I have come to Turkey at a time when discussions of a “shift in the axis” of Turkey’s foreign policy have reached their peak. The term “axis shift” was coined by some members of the mainstream Turkish media a couple of years ago to imply that Turkey was moving away from the secular West toward the Muslim Middle East. This term has been revived recently after the flotilla incident with Israel, Turkey’s “no” vote to UN Security Council’s sanctions against Iran’s nuclear program, and the 2nd Turkish-Arab Economic Forum.
Many Western commentators and journalists have appropriated this term (or variations of it). One of the most prominent of these is Thomas Friedman, the foreign affairs columnist of the New York Times, who has recently penned a two-part op-ed piece, titled “Letter from Istanbul”.
Friedman’s general observations in this piece are adequate, but they are short of subtlety. Also, his tone is quite alarmist. Coming to Turkey five years after his last visit, Friedman is shocked to “find Turkey’s Islamist government seemingly focused not on joining the European Union but the Arab League—no, scratch that, on joining the Hamas-Hezbollah-Iran resistance front against Israel.” Friedman admits that he exaggerates, yet he insists on his claim that Turkey has shifted “away from its balance point between East and West.”
I find claims of an “axis shift” in Turkey’s foreign relations unproductive for several reasons. First of all, it is too naïve to expect Turkey’s foreign policy to be oriented exclusively toward the West. It is true that, after World War II, Turkey has allied itself with the Western world led by the U.S. However, Turkey started to feel alienated from the non-Western world in the 60’s and onwards. It is only very recently that Turkey has realized its potential leadership role in the region as well as its importance to world politics at large. Turkish parliament speaker Mehmet Ali Şahin claims that Turkey is now “a locomotive country” rather than one of the freight cars. Many Turkish politicians adamantly deny the claims of a shift in Turkish foreign policy. Stating that Turkey is still dedicated to its EU membership venture, President Abdullah Gül highlighted Turkey’s reconciliatory role by pointing to both sides of the Bosphorus: “This side is Europe, that side is Asia, and here is the bridge [between the two]”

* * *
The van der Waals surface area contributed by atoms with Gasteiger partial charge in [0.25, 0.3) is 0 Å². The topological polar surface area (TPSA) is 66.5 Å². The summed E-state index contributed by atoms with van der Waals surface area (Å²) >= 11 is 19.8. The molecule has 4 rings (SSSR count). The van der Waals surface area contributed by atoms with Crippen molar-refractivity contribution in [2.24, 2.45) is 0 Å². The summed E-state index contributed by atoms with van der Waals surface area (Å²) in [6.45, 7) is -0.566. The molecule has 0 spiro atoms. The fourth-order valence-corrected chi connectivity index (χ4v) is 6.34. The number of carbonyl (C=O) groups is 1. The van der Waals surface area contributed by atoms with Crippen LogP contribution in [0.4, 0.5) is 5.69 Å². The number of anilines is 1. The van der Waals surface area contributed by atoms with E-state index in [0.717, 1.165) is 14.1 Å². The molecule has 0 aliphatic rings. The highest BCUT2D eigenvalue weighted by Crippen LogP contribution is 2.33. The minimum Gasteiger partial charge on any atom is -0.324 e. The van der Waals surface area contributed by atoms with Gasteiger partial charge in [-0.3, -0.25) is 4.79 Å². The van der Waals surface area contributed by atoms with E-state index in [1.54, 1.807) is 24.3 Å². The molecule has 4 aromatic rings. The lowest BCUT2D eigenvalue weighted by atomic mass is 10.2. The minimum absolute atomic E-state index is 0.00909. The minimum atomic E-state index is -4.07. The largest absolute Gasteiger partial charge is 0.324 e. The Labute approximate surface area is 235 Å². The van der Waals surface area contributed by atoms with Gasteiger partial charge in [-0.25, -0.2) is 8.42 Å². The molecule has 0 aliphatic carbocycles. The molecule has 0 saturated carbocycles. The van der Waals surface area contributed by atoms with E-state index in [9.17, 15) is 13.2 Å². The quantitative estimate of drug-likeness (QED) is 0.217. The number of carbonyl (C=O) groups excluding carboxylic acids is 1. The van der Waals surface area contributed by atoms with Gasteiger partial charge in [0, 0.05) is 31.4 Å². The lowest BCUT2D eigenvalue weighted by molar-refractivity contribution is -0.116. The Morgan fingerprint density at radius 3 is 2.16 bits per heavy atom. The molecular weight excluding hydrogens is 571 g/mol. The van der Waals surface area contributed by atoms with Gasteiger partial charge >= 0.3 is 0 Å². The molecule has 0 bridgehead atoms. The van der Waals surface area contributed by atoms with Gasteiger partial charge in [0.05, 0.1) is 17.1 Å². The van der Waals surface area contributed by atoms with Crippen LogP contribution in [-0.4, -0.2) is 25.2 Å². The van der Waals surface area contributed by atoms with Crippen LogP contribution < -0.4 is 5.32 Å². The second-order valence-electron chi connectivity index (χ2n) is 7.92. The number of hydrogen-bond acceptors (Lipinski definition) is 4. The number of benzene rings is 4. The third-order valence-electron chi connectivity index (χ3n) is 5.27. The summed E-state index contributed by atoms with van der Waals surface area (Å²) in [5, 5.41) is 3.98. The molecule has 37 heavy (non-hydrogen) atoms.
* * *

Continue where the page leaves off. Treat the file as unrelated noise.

Second, it is too simplistic to define world politics within the framework of an East/West axis in a globalizing, post-Cold War world. Maybe Friedman is implying that it is rather the alliances and clashes between cultures and religions (à la Huntington) that has played an important role in determining Turkey’s foreign policy:
[T]he E.U. leadership has now said to Turkey: “Oh, you mean nobody told you? We’re a Christian club. No Muslims allowed.” The E.U.’s rejection of Turkey, a hugely bad move, has been a key factor prompting Turkey to move closer to Iran and the Arab world.
This perspective overlooks the fact that Iran and Turkey have historically acted as rivals in the region, and their struggle for hegemony could be traced back to the clashes between the Sunni Ottoman and the Shiite Safavid dynasties. Also, many Arabs are quite skeptical about Turkey’s revived relationship with the Arab world, and see it as resurgence of imperialism/Ottomanism. Today, world politics is no longer defined by static axes based on civilizational and/or geographical divides, but by dynamic relations defined by pragmatic concerns. That is probably why Turkey has partnered with Brazil (instead of a European or an Arab neighbor) in brokering a nuclear fuel swap deal with Iran.
Finally, I find Friedman’s definition of the current government as “Islamist” problematic. It is true that the AK Party was established by the former members of the Islamist Virtue Party. However, it has resolutely portrayed itself as a moderate, conservative party that advocates a liberal market economy and membership into the E.U.
To me, the question is not whether Turkey is becoming an Islamic country that allies itself with its Muslim neighbors against the secular West, but rather whether the new political climate will allow for novel strategic partnerships formed around pragmatic concerns rather than cultural and civilizational alliances.